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Water issues remain high among Phelps' priorities


It's been 17 years since Eber Phelps left his spot on the Hays City Commission to serve as a state legislator, but one topic is as compelling to him today as it was in 1996.

Educating the public regarding water efficiencies is high on the list of priorities for Phelps.

"That's one thing I want to do on the commission," he said in an interview Friday. "If you would say I have a goal, I want to revive those discussions and that education program.

"Get us prepared for the next few years, which could be pretty critical."

Phelps said he looks back with pride on commission accomplishments in regard to water in the 1990s.

Some of those accomplishments include water conservation programs, purchase of the R-9 Ranch, development of Dakota wells and efforts to begin reconfiguration of the Smoky Wellfield.

"But I think that water conservation program was really key," he said. "We were doing rebates for low flow toilets, giving away shower heads.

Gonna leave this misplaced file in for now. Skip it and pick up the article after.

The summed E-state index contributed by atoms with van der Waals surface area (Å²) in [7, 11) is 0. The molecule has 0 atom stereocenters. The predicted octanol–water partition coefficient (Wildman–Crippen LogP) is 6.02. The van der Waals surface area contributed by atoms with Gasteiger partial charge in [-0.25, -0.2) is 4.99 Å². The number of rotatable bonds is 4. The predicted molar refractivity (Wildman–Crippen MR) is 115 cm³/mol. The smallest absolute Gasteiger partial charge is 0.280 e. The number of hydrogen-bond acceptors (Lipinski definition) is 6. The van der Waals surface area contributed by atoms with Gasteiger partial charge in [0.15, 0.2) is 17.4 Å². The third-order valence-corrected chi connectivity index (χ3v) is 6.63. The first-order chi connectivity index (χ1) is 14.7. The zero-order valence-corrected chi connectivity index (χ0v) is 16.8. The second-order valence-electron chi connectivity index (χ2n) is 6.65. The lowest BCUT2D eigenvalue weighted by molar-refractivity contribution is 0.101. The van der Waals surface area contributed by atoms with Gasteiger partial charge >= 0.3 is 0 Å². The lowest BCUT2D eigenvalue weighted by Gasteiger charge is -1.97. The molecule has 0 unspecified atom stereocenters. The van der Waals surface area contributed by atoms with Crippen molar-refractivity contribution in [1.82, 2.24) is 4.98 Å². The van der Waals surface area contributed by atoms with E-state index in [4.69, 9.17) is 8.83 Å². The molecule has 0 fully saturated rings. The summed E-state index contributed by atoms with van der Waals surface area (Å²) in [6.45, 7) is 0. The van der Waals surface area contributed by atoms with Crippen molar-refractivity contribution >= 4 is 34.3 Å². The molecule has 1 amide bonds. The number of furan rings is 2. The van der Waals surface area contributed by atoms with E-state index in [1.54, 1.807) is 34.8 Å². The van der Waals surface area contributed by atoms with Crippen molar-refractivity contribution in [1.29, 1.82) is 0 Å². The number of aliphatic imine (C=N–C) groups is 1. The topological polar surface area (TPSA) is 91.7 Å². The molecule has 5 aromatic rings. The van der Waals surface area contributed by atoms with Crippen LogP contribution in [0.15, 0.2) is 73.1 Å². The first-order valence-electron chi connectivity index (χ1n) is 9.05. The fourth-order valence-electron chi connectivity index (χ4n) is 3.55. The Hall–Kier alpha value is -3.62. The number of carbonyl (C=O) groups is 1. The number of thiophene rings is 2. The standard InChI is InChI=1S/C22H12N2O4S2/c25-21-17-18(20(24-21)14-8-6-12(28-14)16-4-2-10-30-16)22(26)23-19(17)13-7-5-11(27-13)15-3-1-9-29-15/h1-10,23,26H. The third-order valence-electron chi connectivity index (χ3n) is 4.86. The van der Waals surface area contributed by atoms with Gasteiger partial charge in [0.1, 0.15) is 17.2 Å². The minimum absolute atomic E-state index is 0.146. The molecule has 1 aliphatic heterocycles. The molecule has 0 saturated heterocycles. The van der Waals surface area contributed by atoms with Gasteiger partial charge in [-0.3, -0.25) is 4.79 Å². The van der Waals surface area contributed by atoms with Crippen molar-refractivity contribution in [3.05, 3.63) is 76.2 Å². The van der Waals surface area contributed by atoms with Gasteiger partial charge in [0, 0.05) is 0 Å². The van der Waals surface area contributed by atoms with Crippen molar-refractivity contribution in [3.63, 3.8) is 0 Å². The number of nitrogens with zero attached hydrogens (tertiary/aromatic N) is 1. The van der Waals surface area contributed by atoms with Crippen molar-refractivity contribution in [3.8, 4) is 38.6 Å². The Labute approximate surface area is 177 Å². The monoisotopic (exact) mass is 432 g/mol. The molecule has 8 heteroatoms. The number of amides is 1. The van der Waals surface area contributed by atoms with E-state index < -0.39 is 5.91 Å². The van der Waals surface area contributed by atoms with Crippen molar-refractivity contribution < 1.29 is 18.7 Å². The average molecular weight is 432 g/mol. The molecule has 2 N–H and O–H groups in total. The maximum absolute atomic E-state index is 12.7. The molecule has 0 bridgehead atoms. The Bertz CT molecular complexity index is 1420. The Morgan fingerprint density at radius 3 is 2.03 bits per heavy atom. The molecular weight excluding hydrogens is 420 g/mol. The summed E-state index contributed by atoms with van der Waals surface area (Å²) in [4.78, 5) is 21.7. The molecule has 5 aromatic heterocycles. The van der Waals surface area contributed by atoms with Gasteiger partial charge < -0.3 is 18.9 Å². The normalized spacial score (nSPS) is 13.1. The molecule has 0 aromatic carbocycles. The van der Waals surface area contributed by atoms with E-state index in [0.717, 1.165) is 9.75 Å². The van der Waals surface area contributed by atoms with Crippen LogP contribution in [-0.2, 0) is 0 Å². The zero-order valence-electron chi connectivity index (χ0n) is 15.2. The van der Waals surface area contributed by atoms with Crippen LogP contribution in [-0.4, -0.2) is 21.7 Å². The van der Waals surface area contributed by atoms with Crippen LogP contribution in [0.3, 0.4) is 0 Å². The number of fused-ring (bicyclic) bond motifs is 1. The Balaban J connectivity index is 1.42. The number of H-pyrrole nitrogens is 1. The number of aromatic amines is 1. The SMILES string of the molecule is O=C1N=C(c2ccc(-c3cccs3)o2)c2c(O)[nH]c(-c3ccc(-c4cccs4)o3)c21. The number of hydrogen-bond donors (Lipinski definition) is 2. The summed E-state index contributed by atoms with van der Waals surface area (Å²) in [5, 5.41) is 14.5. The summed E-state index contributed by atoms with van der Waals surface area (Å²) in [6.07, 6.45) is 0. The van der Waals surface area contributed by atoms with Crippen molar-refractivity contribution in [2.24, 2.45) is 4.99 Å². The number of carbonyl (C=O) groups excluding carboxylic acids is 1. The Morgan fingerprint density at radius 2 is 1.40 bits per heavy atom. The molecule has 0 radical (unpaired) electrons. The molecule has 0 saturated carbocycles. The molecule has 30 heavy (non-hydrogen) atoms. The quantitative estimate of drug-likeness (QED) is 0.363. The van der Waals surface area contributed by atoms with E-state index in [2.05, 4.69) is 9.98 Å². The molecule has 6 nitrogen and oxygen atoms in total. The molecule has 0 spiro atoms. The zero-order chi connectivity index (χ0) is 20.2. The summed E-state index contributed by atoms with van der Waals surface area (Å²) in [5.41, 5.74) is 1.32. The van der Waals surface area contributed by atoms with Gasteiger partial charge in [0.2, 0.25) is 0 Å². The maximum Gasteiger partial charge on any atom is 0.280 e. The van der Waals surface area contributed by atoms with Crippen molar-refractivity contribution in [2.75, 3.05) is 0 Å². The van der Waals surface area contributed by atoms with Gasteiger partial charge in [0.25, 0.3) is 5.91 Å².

"The dividends paid off real well."

Beyond water issues, Phelps is well-acquainted with city government matters.

"It's a lot easier going into it this time than when I first became a city commissioner, and it's a lot easier going into this than when I was going into the Legislature because I've got a real familiarity with it," he said.

Unsure whether he will file for the seat he holds after being appointed to fill Commissioner Barbara Wasinger's unexpired term after her election to the Ellis County Commission, Phelps said he has been getting back into the swing of working full-time following his unsuccessful bid for re-election as 111th district representative. Serving since 1997, Phelps completed eight terms as state legislator.

He said he will give some thought to running prior to the Tuesday filing deadline.